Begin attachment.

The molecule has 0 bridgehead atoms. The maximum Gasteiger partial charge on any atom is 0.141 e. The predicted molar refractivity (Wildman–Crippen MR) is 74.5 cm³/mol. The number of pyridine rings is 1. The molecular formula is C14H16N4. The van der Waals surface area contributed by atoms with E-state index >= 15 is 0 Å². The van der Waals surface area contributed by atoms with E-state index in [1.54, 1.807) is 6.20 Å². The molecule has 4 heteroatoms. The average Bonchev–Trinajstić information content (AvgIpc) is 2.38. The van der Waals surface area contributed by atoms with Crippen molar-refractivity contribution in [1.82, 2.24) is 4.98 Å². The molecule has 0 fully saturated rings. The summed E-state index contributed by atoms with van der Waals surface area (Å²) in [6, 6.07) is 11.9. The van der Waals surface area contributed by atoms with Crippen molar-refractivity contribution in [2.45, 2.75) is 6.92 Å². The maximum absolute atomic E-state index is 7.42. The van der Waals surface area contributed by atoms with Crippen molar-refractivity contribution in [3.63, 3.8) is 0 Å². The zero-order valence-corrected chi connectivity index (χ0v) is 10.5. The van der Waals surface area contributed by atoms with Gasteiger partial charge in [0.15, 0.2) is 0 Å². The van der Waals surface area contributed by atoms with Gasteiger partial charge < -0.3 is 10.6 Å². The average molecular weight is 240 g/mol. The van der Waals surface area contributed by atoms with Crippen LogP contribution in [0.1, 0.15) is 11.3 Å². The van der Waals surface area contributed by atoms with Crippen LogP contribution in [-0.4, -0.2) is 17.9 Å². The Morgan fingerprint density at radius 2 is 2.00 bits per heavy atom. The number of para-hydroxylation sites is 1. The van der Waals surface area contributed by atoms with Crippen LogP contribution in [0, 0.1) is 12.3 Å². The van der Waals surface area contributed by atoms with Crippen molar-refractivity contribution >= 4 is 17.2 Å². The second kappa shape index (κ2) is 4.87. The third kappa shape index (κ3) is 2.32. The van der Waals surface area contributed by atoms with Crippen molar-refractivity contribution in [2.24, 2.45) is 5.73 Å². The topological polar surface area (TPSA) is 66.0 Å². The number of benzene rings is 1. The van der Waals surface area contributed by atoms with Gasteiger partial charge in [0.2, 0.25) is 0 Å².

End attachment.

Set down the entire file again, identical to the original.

The molecule has 0 bridgehead atoms. The maximum Gasteiger partial charge on any atom is 0.141 e. The predicted molar refractivity (Wildman–Crippen MR) is 74.5 cm³/mol. The number of pyridine rings is 1. The molecular formula is C14H16N4. The van der Waals surface area contributed by atoms with E-state index >= 15 is 0 Å². The van der Waals surface area contributed by atoms with E-state index in [1.54, 1.807) is 6.20 Å². The molecule has 4 heteroatoms. The average Bonchev–Trinajstić information content (AvgIpc) is 2.38. The van der Waals surface area contributed by atoms with Crippen molar-refractivity contribution in [1.82, 2.24) is 4.98 Å². The molecule has 0 fully saturated rings. The summed E-state index contributed by atoms with van der Waals surface area (Å²) in [6, 6.07) is 11.9. The van der Waals surface area contributed by atoms with Crippen molar-refractivity contribution in [2.45, 2.75) is 6.92 Å². The maximum absolute atomic E-state index is 7.42. The van der Waals surface area contributed by atoms with Crippen molar-refractivity contribution in [3.63, 3.8) is 0 Å². The zero-order valence-corrected chi connectivity index (χ0v) is 10.5. The van der Waals surface area contributed by atoms with Gasteiger partial charge in [0.15, 0.2) is 0 Å². The van der Waals surface area contributed by atoms with Gasteiger partial charge < -0.3 is 10.6 Å². The average molecular weight is 240 g/mol. The van der Waals surface area contributed by atoms with Crippen LogP contribution in [0.1, 0.15) is 11.3 Å². The van der Waals surface area contributed by atoms with Crippen LogP contribution in [-0.4, -0.2) is 17.9 Å². The Morgan fingerprint density at radius 2 is 2.00 bits per heavy atom. The number of para-hydroxylation sites is 1. The van der Waals surface area contributed by atoms with Crippen LogP contribution in [0, 0.1) is 12.3 Å². The van der Waals surface area contributed by atoms with Crippen molar-refractivity contribution >= 4 is 17.2 Å². The second kappa shape index (κ2) is 4.87. The third kappa shape index (κ3) is 2.32. The van der Waals surface area contributed by atoms with Crippen molar-refractivity contribution in [2.24, 2.45) is 5.73 Å². The topological polar surface area (TPSA) is 66.0 Å². The number of benzene rings is 1. The van der Waals surface area contributed by atoms with Gasteiger partial charge in [0.2, 0.25) is 0 Å².